Take 2

So, apparently blogs are hard — and here I thought they were just trendy.

Almost two years have past since my last post.  I went from a sophomore at the University of Arizona to a senior.


Since my last update, I have had some amazing opportunities and worked with some amazing people.

Last year’s  senior BFA Film & Television Production class produced some amazing films, and I had the immense pleasure of acting as the Assistant Director for a lot of these talented filmmakers.  I thought it would be nice to take a moment to highlight them and their work.

Cylan Shaffer (Ljósið, This Place Was A Shelter)

Fiona Foster (Little Doves, Stars in Still Water)

Shon Gale (Allergic to Love, Blue)

Brad Wong (G.R.E.I., Caution Wet Floor)

Ethan Moore (Help Wanted, Caution Wet Floor)

Julie Etheridge (Dad’s Space Mission)

As a senior this year, I am working on my own film, working title In Love, In Theory, producing fellow senior Rafael Gomez’s film La Graduación, and assisting director for two others, Confab by Logan Michael Smith and Spatial Recognition by Andrew Katsinas.

It’s going to be a busy year.


Never Trust an Actor… When They Say They Can Drive

This past week I finally finished the first short film I ever wrote and directed.

I waited this long to debrief because 1) After the shoot I was too busy trying to do and finish post-production by the deadline and 2) I was too involved in the whole process to have any perspective.

So, looking back I wonder what in the world I was thinking when I wrote the script I did.  First, it was not all that good, and relied a lot on performances.  In general, I actually tend to really like films that give actors space to fill in space, and hold things back.  But.

With less than a week to find actors, who you are not paying, when around 60 other people are also casting their short films – it’s a mite bit tricky to find strong actors who can carry silences.

Tactical error the second – trying to shoot a film predominately in a moving vehicle. That happens to be a convertible. And has characters in both the front and back seats.  Can you say sound problems? Can you say logistics problems?  Can you say that the primary actor apparently skipped the day in driving school were they talked about checking your mirrors and not turning in front of oncoming traffic?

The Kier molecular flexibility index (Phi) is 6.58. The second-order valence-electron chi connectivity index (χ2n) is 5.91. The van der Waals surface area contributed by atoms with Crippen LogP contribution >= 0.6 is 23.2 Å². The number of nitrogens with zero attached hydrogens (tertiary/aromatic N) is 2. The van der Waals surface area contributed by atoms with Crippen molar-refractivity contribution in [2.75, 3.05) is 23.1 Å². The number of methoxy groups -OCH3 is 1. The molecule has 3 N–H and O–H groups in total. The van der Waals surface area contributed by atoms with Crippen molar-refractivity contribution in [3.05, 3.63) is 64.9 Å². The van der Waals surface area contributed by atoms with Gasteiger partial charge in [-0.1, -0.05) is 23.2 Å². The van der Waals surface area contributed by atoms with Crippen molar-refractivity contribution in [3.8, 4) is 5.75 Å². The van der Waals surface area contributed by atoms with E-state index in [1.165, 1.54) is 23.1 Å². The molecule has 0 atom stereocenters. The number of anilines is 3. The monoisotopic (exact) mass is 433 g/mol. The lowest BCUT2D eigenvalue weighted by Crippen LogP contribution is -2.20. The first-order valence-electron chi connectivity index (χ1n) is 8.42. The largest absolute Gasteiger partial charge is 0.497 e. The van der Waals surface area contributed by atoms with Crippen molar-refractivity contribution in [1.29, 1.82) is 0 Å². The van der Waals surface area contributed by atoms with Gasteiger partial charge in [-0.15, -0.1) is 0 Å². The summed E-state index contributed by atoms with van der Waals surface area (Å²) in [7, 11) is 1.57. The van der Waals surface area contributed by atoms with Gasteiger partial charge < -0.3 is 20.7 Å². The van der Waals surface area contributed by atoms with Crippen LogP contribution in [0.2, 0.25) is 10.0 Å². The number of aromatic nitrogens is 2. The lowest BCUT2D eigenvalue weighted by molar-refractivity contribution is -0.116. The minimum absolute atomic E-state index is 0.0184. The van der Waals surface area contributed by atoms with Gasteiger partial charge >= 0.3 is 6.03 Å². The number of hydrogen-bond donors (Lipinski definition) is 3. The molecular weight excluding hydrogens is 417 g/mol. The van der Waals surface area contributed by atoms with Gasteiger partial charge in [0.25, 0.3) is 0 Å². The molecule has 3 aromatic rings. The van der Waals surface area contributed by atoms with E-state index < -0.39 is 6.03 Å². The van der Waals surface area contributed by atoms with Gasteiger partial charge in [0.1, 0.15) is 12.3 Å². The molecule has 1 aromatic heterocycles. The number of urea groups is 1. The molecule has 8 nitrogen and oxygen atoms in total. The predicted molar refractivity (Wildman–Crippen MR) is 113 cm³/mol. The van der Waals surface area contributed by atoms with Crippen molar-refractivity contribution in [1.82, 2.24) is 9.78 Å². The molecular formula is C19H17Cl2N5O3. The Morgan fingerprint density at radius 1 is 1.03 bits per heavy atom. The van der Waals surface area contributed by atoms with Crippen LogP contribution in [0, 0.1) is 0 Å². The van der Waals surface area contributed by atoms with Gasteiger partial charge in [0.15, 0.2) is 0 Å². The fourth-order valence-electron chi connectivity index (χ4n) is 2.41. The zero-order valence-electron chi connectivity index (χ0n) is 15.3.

Swiftly moving on from the recollection of that heart-stopping moment, I am actually pretty proud of the visual side of things and the performances I got in all honesty.  The Mustang looks amazing.  And for trying color correcting for the first time, I think I did a pretty good job.  My edit was pretty tight too – though the minute limit was pretty frustrating.  More than anything, the sound portion was a nightmare.  Having to completely dub the audio was incredibly time-consuming.

My next project will be two people in a room.  One location. Two actors.  A short script.



Quick and Easy Cayenne Tomato Soup

As a college student, I am always looking for recipes that are relatively quick, only require ingredients I always have (or come in a can), and are difficult to mess up.

This one is all of the above and delicious for a cold night when you are craving a  bit of kick. It’s also vegetarian for those who care. The recipe serves two.


1 (14.5 oz) can of diced tomatoes

1 (14.5 oz) can of vegetable broth

3/4 cup milk

1/3 cup butter (melted)

Salt & pepper

Ground cayenne pepper


Parmesan cheese / Asiago / Swiss

Saltines / Croutons / Toasted Bread Slices

1) Pour the tomatoes and the vegetable broth in a medium sauce pan and over medium heat. Meanwhile,  mix the butter with the milk.

2) Once the broth starts bubbling, lower the heat and stir in the milk and butter.  Shake salt, pepper, and cayenne pepper across the top of the soup, to taste.

3) Let simmer for 15 to 20 minutes.   Then ladle soup into a blender and blend.

4) Add toppings.

Voilà! Easy and delicious.

Complementary film recommendation – Young Frankenstein (1974).